Identity clash: born in Ethiopia, raised in Britain, Kumar Raval has one foot in the East and one in the West.
I am an Ethiopian-born, British Indian. In Ethiopia my upbringing was wholly Eastern. Although I lived in Addis Ababa, the early values and traits I formed were typically Gujerati.
At the age of six my world changed. I swapped the Ethiopian heat for the English grey and my status as part of an empowered minority in a rather respectful land for that of a member of a comparatively marginalized minority in a seemingly indifferent state. Yet Britain became home, and I've grown to love it.
Growing up was nonetheless an uncomfortable ride. During adolescence I felt as if my identity was being stretched from opposite ends. In one direction was the powerful tug of Western `freedom' and materialism, in the other the unrelenting wrench of Eastern selflessness and restriction. Britain's imperial past was also a goad. How could I live amongst people whose relatives only a few generations ago ruled over mine?
In the Bhagavad-Gita, Lord Krishna says to Arjuna, `I am the cause of all causes.' Thinking about this phrase one day in my early twenties, it dawned on me that God perhaps wanted me to have a foot in both camps. Maybe the clash of two traditions inside me reflected the tensions that exist on a much larger scale between East and West. By finding healing for the wounds within me, I would possibly be better positioned to address the wounds of others.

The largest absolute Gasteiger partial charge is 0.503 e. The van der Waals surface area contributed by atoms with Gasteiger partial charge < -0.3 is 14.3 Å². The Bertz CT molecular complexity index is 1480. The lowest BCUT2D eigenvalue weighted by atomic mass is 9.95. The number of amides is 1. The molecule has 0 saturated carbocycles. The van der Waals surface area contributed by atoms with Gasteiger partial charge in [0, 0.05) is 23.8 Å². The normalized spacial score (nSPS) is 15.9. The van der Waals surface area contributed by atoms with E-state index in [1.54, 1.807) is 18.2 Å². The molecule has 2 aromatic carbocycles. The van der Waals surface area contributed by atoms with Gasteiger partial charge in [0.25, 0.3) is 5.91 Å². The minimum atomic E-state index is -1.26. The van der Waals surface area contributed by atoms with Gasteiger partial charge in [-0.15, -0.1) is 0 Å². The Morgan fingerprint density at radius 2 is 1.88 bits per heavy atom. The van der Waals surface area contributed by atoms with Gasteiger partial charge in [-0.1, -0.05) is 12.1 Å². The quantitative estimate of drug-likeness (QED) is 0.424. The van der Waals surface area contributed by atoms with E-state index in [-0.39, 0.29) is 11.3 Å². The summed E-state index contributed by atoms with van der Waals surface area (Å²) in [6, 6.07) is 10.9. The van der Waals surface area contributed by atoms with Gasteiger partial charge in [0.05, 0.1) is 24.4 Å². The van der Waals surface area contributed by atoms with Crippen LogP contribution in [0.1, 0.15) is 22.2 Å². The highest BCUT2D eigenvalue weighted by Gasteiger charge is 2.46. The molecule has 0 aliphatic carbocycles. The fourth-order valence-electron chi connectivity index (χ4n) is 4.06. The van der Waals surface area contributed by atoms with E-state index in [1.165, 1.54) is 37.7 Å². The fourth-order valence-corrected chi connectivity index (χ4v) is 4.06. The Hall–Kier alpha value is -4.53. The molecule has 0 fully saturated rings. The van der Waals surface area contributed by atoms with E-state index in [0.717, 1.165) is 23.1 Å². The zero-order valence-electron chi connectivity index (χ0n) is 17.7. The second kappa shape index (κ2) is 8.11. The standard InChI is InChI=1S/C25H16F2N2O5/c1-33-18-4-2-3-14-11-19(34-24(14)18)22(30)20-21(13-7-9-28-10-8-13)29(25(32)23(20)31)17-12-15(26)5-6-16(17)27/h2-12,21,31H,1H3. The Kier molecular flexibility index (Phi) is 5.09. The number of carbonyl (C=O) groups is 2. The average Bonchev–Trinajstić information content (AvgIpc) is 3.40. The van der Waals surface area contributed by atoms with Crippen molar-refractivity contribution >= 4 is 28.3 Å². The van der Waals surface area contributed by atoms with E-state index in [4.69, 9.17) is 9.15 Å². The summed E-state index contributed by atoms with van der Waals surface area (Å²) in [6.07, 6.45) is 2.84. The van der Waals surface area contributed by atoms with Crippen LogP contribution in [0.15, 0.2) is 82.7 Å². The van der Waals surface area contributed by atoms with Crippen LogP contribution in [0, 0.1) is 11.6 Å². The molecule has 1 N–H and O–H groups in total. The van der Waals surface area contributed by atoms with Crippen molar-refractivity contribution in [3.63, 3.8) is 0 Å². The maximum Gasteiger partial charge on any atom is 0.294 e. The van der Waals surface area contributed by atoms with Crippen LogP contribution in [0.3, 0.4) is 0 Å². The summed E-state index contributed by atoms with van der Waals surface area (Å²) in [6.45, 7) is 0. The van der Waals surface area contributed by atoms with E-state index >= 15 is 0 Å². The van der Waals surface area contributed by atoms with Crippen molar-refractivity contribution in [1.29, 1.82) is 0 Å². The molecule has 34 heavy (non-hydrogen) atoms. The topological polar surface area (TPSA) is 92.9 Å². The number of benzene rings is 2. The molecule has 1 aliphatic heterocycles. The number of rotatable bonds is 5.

I did not entirely welcome the realization that I owed as much to the British Raj as did the typical descendant of a British imperialist. Yet it is a truism that much of Britain's current prosperity is derived from the power and wealth that it accumulated during its conquering heyday. I am a beneficiary of that prosperity because I have taken advantage of British schools, universities and other facilities and services.
It is true that my minority has contributed overwhelmingly to Britain's economy and increasing living standards and that, in spite of this, we continue to suffer the indignities of racism and of subtle and physical abuse, because of our difference in appearance and culture. But it is still right for me to acknowledge the countless ways in which my country, Britain, has benefited me.
This means that I can never rest on my laurels and feel self-satisfied because of what Britain did to my forebears. Rather, I should work with others to repair and apologize for the bad that my country has done and continues to do.
By recognizing the rifts in my own heart and in society and by conscientiously acting to heal both, I am not only able to feel the wholeness of my identity but also to catch a glimpse of my contribution in the much larger plan of God.
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|Publication:||For A Change|
|Date:||Jun 1, 1996|
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